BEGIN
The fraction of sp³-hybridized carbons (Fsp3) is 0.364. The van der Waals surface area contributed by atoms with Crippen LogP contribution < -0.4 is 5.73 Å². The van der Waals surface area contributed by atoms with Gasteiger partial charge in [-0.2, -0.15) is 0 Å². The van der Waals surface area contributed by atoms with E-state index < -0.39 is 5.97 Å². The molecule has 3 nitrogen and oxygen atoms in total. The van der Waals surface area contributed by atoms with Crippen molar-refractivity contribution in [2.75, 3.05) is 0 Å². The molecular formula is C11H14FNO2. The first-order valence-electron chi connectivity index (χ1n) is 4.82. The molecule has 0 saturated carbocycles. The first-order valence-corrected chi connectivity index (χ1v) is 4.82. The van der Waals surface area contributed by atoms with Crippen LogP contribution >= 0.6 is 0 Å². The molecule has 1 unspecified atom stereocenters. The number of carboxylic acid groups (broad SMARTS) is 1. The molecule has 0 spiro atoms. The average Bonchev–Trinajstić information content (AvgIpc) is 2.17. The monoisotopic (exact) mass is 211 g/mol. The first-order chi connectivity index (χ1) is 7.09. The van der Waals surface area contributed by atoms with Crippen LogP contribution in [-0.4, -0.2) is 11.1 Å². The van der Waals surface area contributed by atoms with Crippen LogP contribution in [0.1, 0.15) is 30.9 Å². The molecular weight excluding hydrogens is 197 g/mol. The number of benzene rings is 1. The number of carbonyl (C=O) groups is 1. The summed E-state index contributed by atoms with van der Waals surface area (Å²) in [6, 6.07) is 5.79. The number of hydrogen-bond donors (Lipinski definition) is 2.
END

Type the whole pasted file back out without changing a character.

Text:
The fraction of sp³-hybridized carbons (Fsp3) is 0.364. The van der Waals surface area contributed by atoms with Crippen LogP contribution < -0.4 is 5.73 Å². The van der Waals surface area contributed by atoms with Gasteiger partial charge in [-0.2, -0.15) is 0 Å². The van der Waals surface area contributed by atoms with E-state index < -0.39 is 5.97 Å². The molecule has 3 nitrogen and oxygen atoms in total. The van der Waals surface area contributed by atoms with Crippen molar-refractivity contribution in [2.75, 3.05) is 0 Å². The molecular formula is C11H14FNO2. The first-order valence-electron chi connectivity index (χ1n) is 4.82. The molecule has 0 saturated carbocycles. The first-order valence-corrected chi connectivity index (χ1v) is 4.82. The van der Waals surface area contributed by atoms with Crippen LogP contribution >= 0.6 is 0 Å². The molecule has 1 unspecified atom stereocenters. The number of carboxylic acid groups (broad SMARTS) is 1. The molecule has 0 spiro atoms. The average Bonchev–Trinajstić information content (AvgIpc) is 2.17. The monoisotopic (exact) mass is 211 g/mol. The first-order chi connectivity index (χ1) is 7.09. The van der Waals surface area contributed by atoms with Crippen LogP contribution in [-0.4, -0.2) is 11.1 Å². The van der Waals surface area contributed by atoms with Crippen LogP contribution in [0.1, 0.15) is 30.9 Å². The molecular weight excluding hydrogens is 197 g/mol. The number of benzene rings is 1. The number of carbonyl (C=O) groups is 1. The summed E-state index contributed by atoms with van der Waals surface area (Å²) in [6, 6.07) is 5.79. The number of hydrogen-bond donors (Lipinski definition) is 2.